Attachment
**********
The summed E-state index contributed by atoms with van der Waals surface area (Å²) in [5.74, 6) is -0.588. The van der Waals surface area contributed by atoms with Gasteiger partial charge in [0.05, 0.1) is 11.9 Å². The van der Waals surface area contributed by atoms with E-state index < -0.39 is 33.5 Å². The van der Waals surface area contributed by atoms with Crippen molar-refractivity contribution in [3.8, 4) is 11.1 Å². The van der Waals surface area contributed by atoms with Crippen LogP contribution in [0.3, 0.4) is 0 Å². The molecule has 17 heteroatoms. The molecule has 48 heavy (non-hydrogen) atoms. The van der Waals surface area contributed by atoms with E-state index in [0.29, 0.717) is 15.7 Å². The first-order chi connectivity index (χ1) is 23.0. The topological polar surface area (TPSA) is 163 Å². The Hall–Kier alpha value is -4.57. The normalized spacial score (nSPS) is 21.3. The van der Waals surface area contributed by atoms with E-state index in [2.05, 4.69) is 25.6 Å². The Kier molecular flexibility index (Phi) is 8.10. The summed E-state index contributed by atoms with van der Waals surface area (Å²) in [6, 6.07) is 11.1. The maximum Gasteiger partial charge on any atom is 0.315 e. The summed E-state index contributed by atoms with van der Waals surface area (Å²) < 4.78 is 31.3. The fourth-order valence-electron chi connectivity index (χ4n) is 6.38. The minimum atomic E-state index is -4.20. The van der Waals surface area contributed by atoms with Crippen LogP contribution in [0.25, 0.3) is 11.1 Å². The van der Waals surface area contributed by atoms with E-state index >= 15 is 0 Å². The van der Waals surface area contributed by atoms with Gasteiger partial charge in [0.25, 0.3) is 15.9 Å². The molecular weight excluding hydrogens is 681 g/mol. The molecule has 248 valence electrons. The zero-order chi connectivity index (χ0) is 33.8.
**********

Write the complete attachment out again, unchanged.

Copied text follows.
The summed E-state index contributed by atoms with van der Waals surface area (Å²) in [5.74, 6) is -0.588. The van der Waals surface area contributed by atoms with Gasteiger partial charge in [0.05, 0.1) is 11.9 Å². The van der Waals surface area contributed by atoms with E-state index < -0.39 is 33.5 Å². The van der Waals surface area contributed by atoms with Crippen molar-refractivity contribution in [3.8, 4) is 11.1 Å². The van der Waals surface area contributed by atoms with Crippen LogP contribution in [0.3, 0.4) is 0 Å². The molecule has 17 heteroatoms. The molecule has 48 heavy (non-hydrogen) atoms. The van der Waals surface area contributed by atoms with E-state index in [0.29, 0.717) is 15.7 Å². The first-order chi connectivity index (χ1) is 23.0. The topological polar surface area (TPSA) is 163 Å². The Hall–Kier alpha value is -4.57. The normalized spacial score (nSPS) is 21.3. The van der Waals surface area contributed by atoms with E-state index in [2.05, 4.69) is 25.6 Å². The Kier molecular flexibility index (Phi) is 8.10. The summed E-state index contributed by atoms with van der Waals surface area (Å²) in [6, 6.07) is 11.1. The maximum Gasteiger partial charge on any atom is 0.315 e. The summed E-state index contributed by atoms with van der Waals surface area (Å²) < 4.78 is 31.3. The fourth-order valence-electron chi connectivity index (χ4n) is 6.38. The minimum atomic E-state index is -4.20. The van der Waals surface area contributed by atoms with Crippen LogP contribution in [0.25, 0.3) is 11.1 Å². The van der Waals surface area contributed by atoms with E-state index >= 15 is 0 Å². The van der Waals surface area contributed by atoms with Gasteiger partial charge in [0.25, 0.3) is 15.9 Å². The molecular weight excluding hydrogens is 681 g/mol. The molecule has 248 valence electrons. The zero-order chi connectivity index (χ0) is 33.8.